Apple Without CEO Jobs Gives Cook $28 Billion to Deal: Real M&A

Without Steve Jobs, Apple Inc. (AAPL) may start to embrace dealmaking after spending less on acquisitions than any of its biggest competitors.

Jobs, who transformed the near-bankrupt personal-computer also-ran into the world’s largest technology company, used less than a billion dollars for takeovers in the past decade as he unveiled the iPod, iPhone and iPad. Apple’s largest U.S. rivals have shelled out more than $15 billion on average to buy companies over the same span, according to data compiled by Bloomberg. Microsoft Corp. (MSFT) has lost a fifth of its value even after spending 10 times as much as Apple on acquisitions.

Apple became a $350 billion company as Jobs introduced devices that revolutionized the computer, music and mobile phone industries. Jobs, who was diagnosed with cancer and had a liver transplant, is now turning Apple over to former Chief Operating Officer Tim Cook. Boosting acquisitions in entertainment, patents and security with its $28 billion cash hoard may help Apple fend off Google Inc. (GOOG) and Samsung Electronics Co. without Jobs, the University of North Carolina and Stewart Capital said.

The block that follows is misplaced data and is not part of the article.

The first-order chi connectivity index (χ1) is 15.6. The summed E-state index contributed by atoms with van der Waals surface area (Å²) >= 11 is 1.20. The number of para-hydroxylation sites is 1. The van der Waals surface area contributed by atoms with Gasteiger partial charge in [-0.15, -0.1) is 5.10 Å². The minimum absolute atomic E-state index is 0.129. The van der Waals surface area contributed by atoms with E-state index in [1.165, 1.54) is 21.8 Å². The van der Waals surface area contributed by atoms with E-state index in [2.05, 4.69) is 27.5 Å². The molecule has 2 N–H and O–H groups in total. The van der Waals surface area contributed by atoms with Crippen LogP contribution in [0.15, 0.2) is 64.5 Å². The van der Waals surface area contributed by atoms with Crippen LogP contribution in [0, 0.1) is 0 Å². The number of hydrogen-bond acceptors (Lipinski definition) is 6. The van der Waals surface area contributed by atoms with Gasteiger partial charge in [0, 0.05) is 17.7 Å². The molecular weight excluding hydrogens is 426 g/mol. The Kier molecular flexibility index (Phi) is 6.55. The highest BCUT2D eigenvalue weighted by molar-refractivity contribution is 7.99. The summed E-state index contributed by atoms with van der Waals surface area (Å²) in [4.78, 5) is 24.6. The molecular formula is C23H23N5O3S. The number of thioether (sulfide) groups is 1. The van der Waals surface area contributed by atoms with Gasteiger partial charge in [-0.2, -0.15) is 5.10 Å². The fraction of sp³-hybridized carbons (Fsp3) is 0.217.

“Time will come for acquisitions for sure,” Arvind Malhotra, an associate professor at the University of North Carolina at Chapel Hill’s Kenan-Flagler Business School, who has taught Apple’s business strategies for a decade, said in a telephone interview. Jobs “always grew from within. If lack of his vision and availability of his position causes the future pipeline not to be there, that’s when the acquisition model comes into play. They’re sitting on a cash pile,” he said.

Acquisition Detail

Steve Dowling, a spokesman at Cupertino, California-based Apple, declined to comment on whether Jobs’s resignation as chief executive officer this week will encourage the company to make more acquisitions.

Apple advanced 2.6 percent to $383.58 today, becoming the world’s largest company with $356 billion in market value. It eclipsed Exxon Mobil Corp. (XOM), which ended the day at $353 billion, data compiled by Bloomberg show.